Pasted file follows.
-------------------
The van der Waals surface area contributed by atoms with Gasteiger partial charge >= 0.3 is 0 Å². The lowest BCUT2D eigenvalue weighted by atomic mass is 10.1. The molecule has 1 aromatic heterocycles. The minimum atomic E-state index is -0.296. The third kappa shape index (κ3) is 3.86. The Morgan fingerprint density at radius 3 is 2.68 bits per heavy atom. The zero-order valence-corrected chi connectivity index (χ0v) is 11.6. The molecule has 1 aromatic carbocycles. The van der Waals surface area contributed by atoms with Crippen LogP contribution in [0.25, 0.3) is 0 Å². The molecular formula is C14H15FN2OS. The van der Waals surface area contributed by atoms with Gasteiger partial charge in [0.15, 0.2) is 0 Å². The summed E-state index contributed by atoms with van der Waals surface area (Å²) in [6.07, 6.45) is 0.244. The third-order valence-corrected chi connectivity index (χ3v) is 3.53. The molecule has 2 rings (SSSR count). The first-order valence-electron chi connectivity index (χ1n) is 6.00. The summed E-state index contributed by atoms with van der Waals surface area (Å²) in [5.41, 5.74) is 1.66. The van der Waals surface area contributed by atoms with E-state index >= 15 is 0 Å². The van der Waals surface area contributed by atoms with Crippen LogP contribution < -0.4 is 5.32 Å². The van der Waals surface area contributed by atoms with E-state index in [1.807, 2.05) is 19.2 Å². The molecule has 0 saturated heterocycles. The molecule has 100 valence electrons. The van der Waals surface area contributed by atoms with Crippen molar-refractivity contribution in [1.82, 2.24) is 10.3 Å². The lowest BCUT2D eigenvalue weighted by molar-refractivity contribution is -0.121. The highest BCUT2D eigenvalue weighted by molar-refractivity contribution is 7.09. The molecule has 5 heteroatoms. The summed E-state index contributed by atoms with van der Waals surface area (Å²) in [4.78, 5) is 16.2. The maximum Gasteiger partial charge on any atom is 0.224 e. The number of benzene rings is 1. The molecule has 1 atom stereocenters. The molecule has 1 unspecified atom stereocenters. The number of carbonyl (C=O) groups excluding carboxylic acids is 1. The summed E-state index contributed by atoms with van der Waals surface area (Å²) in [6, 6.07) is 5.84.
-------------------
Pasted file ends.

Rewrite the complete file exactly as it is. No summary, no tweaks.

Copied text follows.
The van der Waals surface area contributed by atoms with Gasteiger partial charge >= 0.3 is 0 Å². The lowest BCUT2D eigenvalue weighted by atomic mass is 10.1. The molecule has 1 aromatic heterocycles. The minimum atomic E-state index is -0.296. The third kappa shape index (κ3) is 3.86. The Morgan fingerprint density at radius 3 is 2.68 bits per heavy atom. The zero-order valence-corrected chi connectivity index (χ0v) is 11.6. The molecule has 1 aromatic carbocycles. The van der Waals surface area contributed by atoms with Crippen LogP contribution in [0.25, 0.3) is 0 Å². The molecular formula is C14H15FN2OS. The van der Waals surface area contributed by atoms with Gasteiger partial charge in [0.15, 0.2) is 0 Å². The summed E-state index contributed by atoms with van der Waals surface area (Å²) in [6.07, 6.45) is 0.244. The third-order valence-corrected chi connectivity index (χ3v) is 3.53. The molecule has 2 rings (SSSR count). The first-order valence-electron chi connectivity index (χ1n) is 6.00. The summed E-state index contributed by atoms with van der Waals surface area (Å²) in [5.41, 5.74) is 1.66. The van der Waals surface area contributed by atoms with E-state index >= 15 is 0 Å². The van der Waals surface area contributed by atoms with Crippen LogP contribution < -0.4 is 5.32 Å². The van der Waals surface area contributed by atoms with E-state index in [1.807, 2.05) is 19.2 Å². The molecule has 0 saturated heterocycles. The molecule has 100 valence electrons. The van der Waals surface area contributed by atoms with Crippen molar-refractivity contribution in [1.82, 2.24) is 10.3 Å². The lowest BCUT2D eigenvalue weighted by molar-refractivity contribution is -0.121. The highest BCUT2D eigenvalue weighted by molar-refractivity contribution is 7.09. The molecule has 5 heteroatoms. The summed E-state index contributed by atoms with van der Waals surface area (Å²) in [4.78, 5) is 16.2. The maximum Gasteiger partial charge on any atom is 0.224 e. The number of benzene rings is 1. The molecule has 1 atom stereocenters. The molecule has 1 unspecified atom stereocenters. The number of carbonyl (C=O) groups excluding carboxylic acids is 1. The summed E-state index contributed by atoms with van der Waals surface area (Å²) in [6, 6.07) is 5.84.